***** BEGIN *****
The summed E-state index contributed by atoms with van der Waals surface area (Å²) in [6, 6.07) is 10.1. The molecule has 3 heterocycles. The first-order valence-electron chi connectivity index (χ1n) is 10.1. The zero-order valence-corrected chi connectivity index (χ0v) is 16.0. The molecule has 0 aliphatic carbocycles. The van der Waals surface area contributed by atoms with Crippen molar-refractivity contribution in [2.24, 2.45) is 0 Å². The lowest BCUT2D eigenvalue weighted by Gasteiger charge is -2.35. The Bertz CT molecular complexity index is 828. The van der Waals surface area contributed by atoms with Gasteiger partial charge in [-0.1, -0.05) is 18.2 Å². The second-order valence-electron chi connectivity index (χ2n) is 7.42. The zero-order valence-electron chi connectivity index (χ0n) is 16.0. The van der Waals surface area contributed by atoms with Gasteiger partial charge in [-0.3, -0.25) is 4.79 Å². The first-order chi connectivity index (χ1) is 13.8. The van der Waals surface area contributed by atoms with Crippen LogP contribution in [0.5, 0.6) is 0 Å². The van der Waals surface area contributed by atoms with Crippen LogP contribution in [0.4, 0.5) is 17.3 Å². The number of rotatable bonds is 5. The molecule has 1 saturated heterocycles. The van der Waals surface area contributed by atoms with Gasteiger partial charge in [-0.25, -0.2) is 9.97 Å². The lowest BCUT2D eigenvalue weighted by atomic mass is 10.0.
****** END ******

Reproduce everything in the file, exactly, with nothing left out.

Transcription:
The summed E-state index contributed by atoms with van der Waals surface area (Å²) in [6, 6.07) is 10.1. The molecule has 3 heterocycles. The first-order valence-electron chi connectivity index (χ1n) is 10.1. The zero-order valence-corrected chi connectivity index (χ0v) is 16.0. The molecule has 0 aliphatic carbocycles. The van der Waals surface area contributed by atoms with Crippen molar-refractivity contribution in [2.24, 2.45) is 0 Å². The lowest BCUT2D eigenvalue weighted by Gasteiger charge is -2.35. The Bertz CT molecular complexity index is 828. The van der Waals surface area contributed by atoms with Gasteiger partial charge in [-0.1, -0.05) is 18.2 Å². The second-order valence-electron chi connectivity index (χ2n) is 7.42. The zero-order valence-electron chi connectivity index (χ0n) is 16.0. The van der Waals surface area contributed by atoms with Gasteiger partial charge in [-0.3, -0.25) is 4.79 Å². The first-order chi connectivity index (χ1) is 13.8. The van der Waals surface area contributed by atoms with Crippen LogP contribution in [0.5, 0.6) is 0 Å². The van der Waals surface area contributed by atoms with Crippen LogP contribution in [0.4, 0.5) is 17.3 Å². The number of rotatable bonds is 5. The molecule has 1 saturated heterocycles. The van der Waals surface area contributed by atoms with Gasteiger partial charge in [-0.25, -0.2) is 9.97 Å². The lowest BCUT2D eigenvalue weighted by atomic mass is 10.0.